A draft Charter of Athletes' Rights has been proposed by the World Anti-Doping Agency (WADA) to provide more protection on areas including the right to fair justice, equal testing and freedom of expression.
The Charter currently consists of 16 articles and could be fully implemented into the revised World Anti-Doping Code due to come into operation in 2021.
This would mean that all sporting bodies who sign-up to the Code would have to comply with its proposals.
It has been hailed as a "game changer" by WADA Athlete Committee chair Beckie Scott.
The 16 Articles concern: "Clean and Fair Sport", "Equality of Opportunity", "Equitable and Fair Testing Programmes", "Protection of Health", "Corruption-Free Sport", "Right to Justice", "Right to Accountability", "Right to Representation", "Access to Information", "Freedom of Expression", "Whistleblowers and Substantial Assistance", "Right to Education", "Right to Participate", "Right to Data Protection", "Mutual Respect of Rights" and the "Right to an Effective Remedy".
Many of these topics are already being protected anyway, but having a formal document codifying them will, Scott hopes, make this easier to enforce.
The former cross-country skier claimed the Charter will be both "aspirational and enforceable" and will "have some teeth" if it is embedded in the WADA Code.
"I think the Russian doping scandal exposed a lot more than doping in Russia," Scott said here during the WADA Symposium.
"It exposed fractures and conflicting loyalties in the whole system.
"Athletes have realised the status quo is not good enough any more.
"This is a way for athletes to hold value and be part of the conversation and not be sidelined from decisions which affect them the most."
Noteworthy elements proposed so far include an insistence on equal testing to avoid the current discrepancy of those in some countries existing in far more vigorous anti-doping regimes than others.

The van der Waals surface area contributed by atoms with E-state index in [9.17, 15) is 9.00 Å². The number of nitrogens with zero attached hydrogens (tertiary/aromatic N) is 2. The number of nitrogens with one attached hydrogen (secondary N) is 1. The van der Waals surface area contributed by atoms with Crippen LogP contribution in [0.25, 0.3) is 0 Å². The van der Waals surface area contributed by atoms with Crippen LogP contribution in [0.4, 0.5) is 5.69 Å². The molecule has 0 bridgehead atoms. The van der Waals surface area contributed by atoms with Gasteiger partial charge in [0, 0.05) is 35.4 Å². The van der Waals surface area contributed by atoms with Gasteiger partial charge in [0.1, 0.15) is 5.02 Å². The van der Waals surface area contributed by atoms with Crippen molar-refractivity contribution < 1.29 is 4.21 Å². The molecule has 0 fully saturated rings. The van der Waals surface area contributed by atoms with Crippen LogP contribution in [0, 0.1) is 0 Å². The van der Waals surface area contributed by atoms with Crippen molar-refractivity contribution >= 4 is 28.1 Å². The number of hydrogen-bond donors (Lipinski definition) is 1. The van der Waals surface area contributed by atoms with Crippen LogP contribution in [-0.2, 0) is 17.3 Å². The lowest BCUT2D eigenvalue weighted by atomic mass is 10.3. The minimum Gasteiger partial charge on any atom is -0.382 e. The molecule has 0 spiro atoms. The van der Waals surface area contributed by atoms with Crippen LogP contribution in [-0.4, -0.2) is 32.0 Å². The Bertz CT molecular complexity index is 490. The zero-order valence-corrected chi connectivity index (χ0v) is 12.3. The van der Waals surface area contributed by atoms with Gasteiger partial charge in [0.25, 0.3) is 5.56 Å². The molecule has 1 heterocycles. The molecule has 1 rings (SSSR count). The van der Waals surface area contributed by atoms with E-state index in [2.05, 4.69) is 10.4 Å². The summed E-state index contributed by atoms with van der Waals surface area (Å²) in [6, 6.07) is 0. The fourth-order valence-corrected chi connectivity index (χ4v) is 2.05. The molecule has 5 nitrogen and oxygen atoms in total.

The right to justice and accountability comes amid concerns about the inconsistency and ad-hoc nature of current procedures.
A WADA-appointed independent athletes ombudsman has been proposed to provide extra assistance.
The section on freedom of expression seeks to allow athletes to act without fear of retribution, such as being left off a team, if they speak out about anti-doping matters.
There is now expected to be more discussions at events such as the Global Athlete Forum in Calgary in June 3 and 4 before "broad stakeholder" consultation as part of the World Anti-Doping Code Review.
The Charter could then be implemented into the revised Code in November 2019.
FairSport, an independent foundation dedicated to eradicating cheating in sport and headed by Norway's four-time Olympic speed skating champion Johann Koss, have been involved in developing the WADA Athletes' Charter.
The company, whose executive director is former International Olympic Committee (IOC) Athletes' Commission chair Claudia Bokel, are in the process of developing a broader Charter encompassing other areas beyond anti-doping.
It is not completely clear how the document will co-exist alongside another Charter being devised by the IOC Athletes' Commission.
New Zealand's BMX cyclist Sarah Walker was confirmed as chair of a Steering Committee designed to set up this document last year.